Half of MPs and a third of charity workers against £100k salaries in charities

4 in 5 Conservatives happy for charities to provide frontline services

  • Half of MPs (47%) think it is ‘unacceptable’ for charities to pay some staff over £100k a year, while a third (35%) are in favour
  • A survey of 480 charity staff showed 38% of them were also against it, with 47% in favour
  • 13% of MPs are happy with charities paying staff over £200k a year, with three quarters opposed (77%). 16% of charity staff were in favour, 70% against
  • Over a quarter (27%) of the general public would be confident a charity would spend a donation well if they didn’t pay anyone over £100k
  • 89% of Conservative MPs think it is ‘acceptable’ for charities to provide frontline services instead of the government, but only 56% of Labour MPs agree. Just 5% of Conservatives see it as unacceptable compared to 30% of Labour MPs
  • 43% of charity workers are in favour of more public services delivery by charities, while 46% think that charities do a better job than the government
  • Just 18% of Conservatives think a charity should pay its trustees compared to 36% of Labour MPs. Over half (51%) of the general public are against it

Charities paying their staff over £100,000 a year is ‘unacceptable’ according to half of MPs, new research shows. The work, carried out by research consultancy nfpSynergy, also shows that a third of charity sector workers are also against it, while there is division among MPs over charities and their provision of public services.

The first part of the study, a survey of 154 MPs proportional by party, found that 47% of MPs were against charities paying their staff £100,000 in salary, while 35% thought it was ‘acceptable’. When asked about salaries of £200,000, three quarters of MPs (77%) were opposed and just 13% were in favour.

As part of Third Sector’s State of the Sector survey, carried out by nfpSynergy, 480 charity sector workers were asked about their opinions on salaries. 38% said they were not comfortable with salaries over the £100,000 mark, while less than half (47%) were in favour. When the number was upped to £200,000, 70% said they were against it and just 16% remained supportive. The public made their position clear in an earlier nfpSynergy study, with 27% saying if a charity didn’t pay over £100,000 then they were confident their donation would be well spent.

The survey also saw MPs asked about charities providing frontline services. Four in five (89%) Conservatives said this was acceptable, but it was supported by just 56% of Labour MPs. Just under half (43%) of the sector workers interviewed wanted to see more delivery of public services by charities, while 46% felt that charities usually did better job than the government.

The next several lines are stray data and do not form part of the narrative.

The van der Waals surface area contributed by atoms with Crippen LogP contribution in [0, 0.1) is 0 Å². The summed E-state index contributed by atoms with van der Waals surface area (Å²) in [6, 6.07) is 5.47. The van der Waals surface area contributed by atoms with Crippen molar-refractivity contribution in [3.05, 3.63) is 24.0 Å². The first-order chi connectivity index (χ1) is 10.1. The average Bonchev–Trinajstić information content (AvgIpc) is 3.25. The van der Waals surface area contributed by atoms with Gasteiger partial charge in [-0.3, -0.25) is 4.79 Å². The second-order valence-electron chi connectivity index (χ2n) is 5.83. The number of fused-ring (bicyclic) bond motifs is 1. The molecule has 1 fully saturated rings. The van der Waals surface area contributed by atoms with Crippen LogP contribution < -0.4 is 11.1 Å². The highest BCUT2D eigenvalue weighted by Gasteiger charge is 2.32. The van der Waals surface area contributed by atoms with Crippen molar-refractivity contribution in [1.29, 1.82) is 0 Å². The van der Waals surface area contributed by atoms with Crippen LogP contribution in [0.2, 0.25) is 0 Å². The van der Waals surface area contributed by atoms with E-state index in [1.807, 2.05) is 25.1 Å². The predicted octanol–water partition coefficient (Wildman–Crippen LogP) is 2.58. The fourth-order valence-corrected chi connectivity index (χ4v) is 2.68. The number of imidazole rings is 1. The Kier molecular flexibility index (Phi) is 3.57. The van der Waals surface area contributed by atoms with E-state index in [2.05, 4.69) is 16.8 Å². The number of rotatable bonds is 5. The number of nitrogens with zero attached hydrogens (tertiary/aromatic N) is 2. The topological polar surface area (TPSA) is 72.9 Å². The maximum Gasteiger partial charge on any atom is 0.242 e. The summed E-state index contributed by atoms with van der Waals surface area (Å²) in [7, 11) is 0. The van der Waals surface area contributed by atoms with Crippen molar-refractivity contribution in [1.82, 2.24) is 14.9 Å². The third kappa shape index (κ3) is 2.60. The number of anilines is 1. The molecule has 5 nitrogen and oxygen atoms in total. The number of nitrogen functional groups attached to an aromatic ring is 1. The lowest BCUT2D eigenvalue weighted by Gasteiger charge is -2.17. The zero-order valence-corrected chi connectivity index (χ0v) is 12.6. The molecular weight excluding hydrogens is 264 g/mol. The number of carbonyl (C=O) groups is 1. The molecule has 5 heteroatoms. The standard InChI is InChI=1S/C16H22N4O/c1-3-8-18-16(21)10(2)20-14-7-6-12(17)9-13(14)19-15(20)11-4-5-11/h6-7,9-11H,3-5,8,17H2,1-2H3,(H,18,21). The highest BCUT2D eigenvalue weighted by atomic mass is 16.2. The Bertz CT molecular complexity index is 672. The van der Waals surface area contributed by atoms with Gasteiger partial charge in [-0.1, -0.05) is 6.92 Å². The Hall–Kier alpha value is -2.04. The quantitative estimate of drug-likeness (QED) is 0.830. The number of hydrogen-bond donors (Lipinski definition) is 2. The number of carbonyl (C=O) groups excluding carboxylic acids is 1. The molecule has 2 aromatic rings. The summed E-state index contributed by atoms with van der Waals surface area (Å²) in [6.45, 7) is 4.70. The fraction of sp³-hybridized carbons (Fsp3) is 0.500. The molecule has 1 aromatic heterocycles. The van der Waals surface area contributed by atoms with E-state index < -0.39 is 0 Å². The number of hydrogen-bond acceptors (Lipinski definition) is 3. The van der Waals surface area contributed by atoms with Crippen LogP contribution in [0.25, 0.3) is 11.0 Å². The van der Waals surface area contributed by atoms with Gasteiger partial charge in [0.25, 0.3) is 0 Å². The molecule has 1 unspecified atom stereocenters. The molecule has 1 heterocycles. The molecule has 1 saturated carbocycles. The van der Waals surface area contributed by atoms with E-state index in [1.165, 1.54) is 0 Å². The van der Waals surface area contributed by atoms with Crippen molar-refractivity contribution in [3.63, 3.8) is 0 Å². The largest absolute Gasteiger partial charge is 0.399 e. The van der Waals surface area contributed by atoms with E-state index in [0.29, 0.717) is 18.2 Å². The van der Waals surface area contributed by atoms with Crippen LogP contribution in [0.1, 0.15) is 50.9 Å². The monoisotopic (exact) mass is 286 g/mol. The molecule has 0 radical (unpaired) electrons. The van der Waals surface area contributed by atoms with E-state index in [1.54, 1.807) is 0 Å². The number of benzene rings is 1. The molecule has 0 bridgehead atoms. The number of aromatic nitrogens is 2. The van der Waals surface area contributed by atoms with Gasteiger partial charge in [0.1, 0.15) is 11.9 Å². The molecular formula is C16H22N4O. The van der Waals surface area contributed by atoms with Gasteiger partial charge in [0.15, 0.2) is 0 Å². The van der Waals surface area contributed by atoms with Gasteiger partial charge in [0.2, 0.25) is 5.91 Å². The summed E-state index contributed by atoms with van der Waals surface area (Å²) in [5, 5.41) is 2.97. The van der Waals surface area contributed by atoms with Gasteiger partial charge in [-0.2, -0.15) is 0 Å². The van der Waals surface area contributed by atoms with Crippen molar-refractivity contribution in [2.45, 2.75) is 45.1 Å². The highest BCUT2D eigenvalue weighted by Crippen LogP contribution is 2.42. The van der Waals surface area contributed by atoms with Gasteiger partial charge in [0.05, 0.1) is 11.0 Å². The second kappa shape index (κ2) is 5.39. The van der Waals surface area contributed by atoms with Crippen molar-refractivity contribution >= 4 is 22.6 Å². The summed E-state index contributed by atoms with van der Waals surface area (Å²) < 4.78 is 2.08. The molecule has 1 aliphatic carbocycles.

MPs were also quizzed on paid trustees, with 18% of Conservatives in favour compared to 36% of Labour MPs.

nfpSynergy’s Head of Professional Audiences, Tim Harrison, said:

“With an election less than nine months away, these findings give us an insight into the role MPs believe charities will play in the next Parliament. With a Conservative majority, we can certainly expect to see charities being offered more frontline service contracts. It is a policy that plays well with the sector and we can expect to see it in the Conservative manifesto. 

For a group that has faced extreme scrutiny over their finances, it is encouraging that 35% of MPs find it acceptable for charity CEOs to be paid over £100k. It will be interesting to see if these attitudes towards pay change if, as we expect, charities provide more and more state services and the line between the two becomes more blurred. If a charity exists purely to provide services, should their CEO’s salary differ from public sector pay scales?”

Please see the attached slides for more details.

For further comment from nfpSynergy’s Tim Harrison, please contact him directly on 020 7426 8888 or tim.harrison@nfpsynergy.net

SOURCE: nfpSynergy’s Charity Parliamentary Monitor, which regularly surveys a sample of MPs, proportional by party in the House of Commons. July 2014 wave used, nfpSynergy’s Charity Awareness Monitor and Third Sector’s State of the Sector Suvery 2014.

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MEDIA COMMENT:

To interview nfpSynergy’s Tim Harrison, please contact him directly on 020 7426 8888 or tim.harrison@nfpsynergy.net. If you cannot contact him, please contact Rob White (rob.white@nfpsynergy.net) for further assistance.

Note to editors:

nfpSynergy is a research consultancy that aims to provide the ideas, the insights and the information to help non-profits thrive.

We have over a decade of experience working exclusively with charities, helping them develop evidence-based strategies and get the best for their beneficiaries. The organisations we work with represent all sizes and areas of work and include one in three of the top 100 fundraising charities in the UK.

We run cost effective, syndicated tracking surveys of stakeholder attitudes towards charities and non-profit organisations. The audiences we reach include the general public, young people, journalists, politicians and health professionals. We also work with charities on bespoke projects, providing quantitative, qualitative and desk research services.

In addition, we work to benefit the wider sector by creating and distributing regular free reports, presentations and research on the issues that charities face. 

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